Term Paper: Suicide Marilyn Monroe, Ernest Hemingway

Pages: 8 (2270 words)  ·  Bibliography Sources: 1+  ·  Level: College Senior  ·  Topic: Psychology  ·  Buy This Paper

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[. . .] A textbook of abnormal psychology explains it more aptly:

In general, any trait or any action of the individual will not be considered abnormal by the social group unless it proves to be an annoyance to the group. A man may possess an extraordinary fear of germs that will lead him to excessive hand-washing, but society as a whole will pay little or no attention to the peculiarity since it does not interfere with the comfort or activities of other members of the group.

Activities that are not harmful to the personal well-being of the individual, or that are not injurious to society may go unnoticed for years....Attempts at suicide are dealt with by law. Suicide is disapproved of by society, not because it is harmful to the individual, but because of social consequences. The religious taboo of suicide probably grew out of the notion that life was the property of the tribe or the state. (Comprehensive Textbook of Psychiatry, p. 1020)

Social factors do affect an individual's sense of self and has a negative impact on his/her mental and emotional health. People have committed suicide from most minor of reasons such as failure to make it to the football team to most major such as death of a beloved. So it must be remembered that suicide is a highly personal choice of action. How a person chooses to respond to unfortunate circumstances is dependent on his/her social, psychological and emotional makeup.

Just like society and biology, psychology has its own take on the issue of suicide. Sigmund Freud believed that people who kill themselves are actually trying to exact revenge or punishing someone for his/her wrongdoing. For example a child may have been harboring a grudge against his parents but since he cannot kill his parents, he instead takes his own life to punish them. Freud's theory of inverted or reversed murder gained popularity in his times and influenced other psychologists including American psychiatrist Karl Menninger. Menninger identified the link between alcoholism and suicide. He felt that a person who wants to kill himself might have past unresolved issues with his parents. The resentment and frustration later results in a desperate urge to kill one's self. And alcohol is usually his own out of the perplexing situation. Dr. Robert E. Kendell, a professor of psychiatry at the University of Edinburgh School of Medicine, later worked on this theory and established the link between alcoholism and suicide.

In short suicide is a complicated social and medical issue. Why people kill themselves, why don't they communicate their negative feelings, why they do not resort to some other options are questions that plague our minds every time a suicide case is reported. But as explained in this paper, the causes of suicide differ from person to person thus making it a highly personal act completely beyond comprehension of those who see life as a gift to be cherished. It may be seen as a process through which victims try to bring order to their otherwise chaotic lives. You can see suicide as their last attempt to restore order as Douglas (1967) asserted, "the killing... Of oneself can be used as a general indication of how serious, sincere, [and] committed one is" (p. 301).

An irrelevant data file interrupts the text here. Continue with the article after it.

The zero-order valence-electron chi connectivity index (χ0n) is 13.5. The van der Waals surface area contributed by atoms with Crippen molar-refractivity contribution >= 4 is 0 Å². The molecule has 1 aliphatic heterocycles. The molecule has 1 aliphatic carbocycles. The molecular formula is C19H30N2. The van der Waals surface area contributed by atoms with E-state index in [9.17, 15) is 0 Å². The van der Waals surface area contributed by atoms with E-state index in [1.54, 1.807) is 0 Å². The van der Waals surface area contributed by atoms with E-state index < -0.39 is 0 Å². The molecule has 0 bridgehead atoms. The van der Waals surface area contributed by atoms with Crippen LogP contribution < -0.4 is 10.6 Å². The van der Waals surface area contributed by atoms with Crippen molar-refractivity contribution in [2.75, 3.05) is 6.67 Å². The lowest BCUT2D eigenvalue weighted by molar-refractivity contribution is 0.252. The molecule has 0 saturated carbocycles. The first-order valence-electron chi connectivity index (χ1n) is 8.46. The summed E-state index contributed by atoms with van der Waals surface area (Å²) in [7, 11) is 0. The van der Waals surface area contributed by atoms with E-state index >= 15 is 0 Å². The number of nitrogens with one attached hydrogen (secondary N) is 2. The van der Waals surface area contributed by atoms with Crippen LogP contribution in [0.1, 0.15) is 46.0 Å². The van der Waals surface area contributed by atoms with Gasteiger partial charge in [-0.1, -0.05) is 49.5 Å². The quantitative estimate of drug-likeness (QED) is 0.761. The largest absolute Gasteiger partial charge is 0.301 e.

But what makes suicide even more tragic is the fact that it is absolutely preventable. However what we want is not always so easy to achieve since many suicide victims never try to communicate their feelings, many do not feel like contacting the suicide control or prevention centers and out of those who do, many simply do not want to listen as like has lost its appeal for them.

References

Comprehensive Textbook of Psychiatry (Baltimore: Williams & Wilkins, 1967), p. 1020.

Douglas, J.D. (1967). The social meaning of suicide. Princeton, NJ: Princeton University Press.

Emile Durkheim, Suicide: A Study in Sociology (Glencoe, IL: The Free Press, 1951), p. 66.

Etkind, M. (1997). Or not to be: A collection of suicide notes. New York: Riverhead Books.

Ferracuti, F. (1957). Suicide in a Catholic country. In E.S. Shneidman & N.L. Faberow (Eds.), Clues to suicide (pp. 70-78). New York, NY: McGraw-Hill.

National Institute of Mental Health. (2004, October). Suicide facts. [Online]. http://www.nimh.nih.gov/publicat/harmaway.cfm

News release, " High Suicide Rate in Young Is Increasing," Case- Western Reserve University, Cleveland, November 1983.

Shneidman, E.S. (1980). Voices of death. New York, NY: Harper & Row.

SHNEIDMAN, E.S., FARBEROW, N.L., and LEONARD, CALISTA. 1965. Some facts about suicide: causes and prevention. Washington, D.C.: U.S. Government Printing Office.

Silving, H. (1957). Suicide in law. In E.S. Shneidman & N.L.… [END OF PREVIEW]

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